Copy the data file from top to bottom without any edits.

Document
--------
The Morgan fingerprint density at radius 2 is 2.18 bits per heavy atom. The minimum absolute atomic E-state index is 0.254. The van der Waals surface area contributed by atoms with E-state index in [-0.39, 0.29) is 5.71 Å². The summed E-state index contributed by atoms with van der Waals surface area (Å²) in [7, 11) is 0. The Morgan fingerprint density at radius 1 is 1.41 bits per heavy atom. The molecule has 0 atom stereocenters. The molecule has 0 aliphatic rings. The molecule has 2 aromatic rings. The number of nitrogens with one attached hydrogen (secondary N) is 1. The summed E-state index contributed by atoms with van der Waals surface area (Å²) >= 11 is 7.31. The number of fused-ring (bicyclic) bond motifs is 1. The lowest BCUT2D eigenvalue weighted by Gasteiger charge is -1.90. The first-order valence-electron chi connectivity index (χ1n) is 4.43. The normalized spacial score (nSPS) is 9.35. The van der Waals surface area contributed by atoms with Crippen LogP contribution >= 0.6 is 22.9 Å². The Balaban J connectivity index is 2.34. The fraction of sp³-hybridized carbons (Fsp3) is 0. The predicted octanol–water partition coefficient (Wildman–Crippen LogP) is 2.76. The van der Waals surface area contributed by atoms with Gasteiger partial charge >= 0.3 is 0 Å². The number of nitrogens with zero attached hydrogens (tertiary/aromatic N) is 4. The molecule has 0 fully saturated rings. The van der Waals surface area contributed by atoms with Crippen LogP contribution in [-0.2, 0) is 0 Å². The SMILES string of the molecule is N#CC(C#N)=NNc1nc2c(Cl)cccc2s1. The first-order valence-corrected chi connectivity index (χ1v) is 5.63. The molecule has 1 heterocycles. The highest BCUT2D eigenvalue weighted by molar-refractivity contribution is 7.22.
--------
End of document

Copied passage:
The Morgan fingerprint density at radius 2 is 2.18 bits per heavy atom. The minimum absolute atomic E-state index is 0.254. The van der Waals surface area contributed by atoms with E-state index in [-0.39, 0.29) is 5.71 Å². The summed E-state index contributed by atoms with van der Waals surface area (Å²) in [7, 11) is 0. The Morgan fingerprint density at radius 1 is 1.41 bits per heavy atom. The molecule has 0 atom stereocenters. The molecule has 0 aliphatic rings. The molecule has 2 aromatic rings. The number of nitrogens with one attached hydrogen (secondary N) is 1. The summed E-state index contributed by atoms with van der Waals surface area (Å²) >= 11 is 7.31. The number of fused-ring (bicyclic) bond motifs is 1. The lowest BCUT2D eigenvalue weighted by Gasteiger charge is -1.90. The first-order valence-electron chi connectivity index (χ1n) is 4.43. The normalized spacial score (nSPS) is 9.35. The van der Waals surface area contributed by atoms with Crippen LogP contribution >= 0.6 is 22.9 Å². The Balaban J connectivity index is 2.34. The fraction of sp³-hybridized carbons (Fsp3) is 0. The predicted octanol–water partition coefficient (Wildman–Crippen LogP) is 2.76. The van der Waals surface area contributed by atoms with Gasteiger partial charge >= 0.3 is 0 Å². The number of nitrogens with zero attached hydrogens (tertiary/aromatic N) is 4. The molecule has 0 fully saturated rings. The van der Waals surface area contributed by atoms with Crippen LogP contribution in [-0.2, 0) is 0 Å². The SMILES string of the molecule is N#CC(C#N)=NNc1nc2c(Cl)cccc2s1. The first-order valence-corrected chi connectivity index (χ1v) is 5.63. The molecule has 1 heterocycles. The highest BCUT2D eigenvalue weighted by molar-refractivity contribution is 7.22.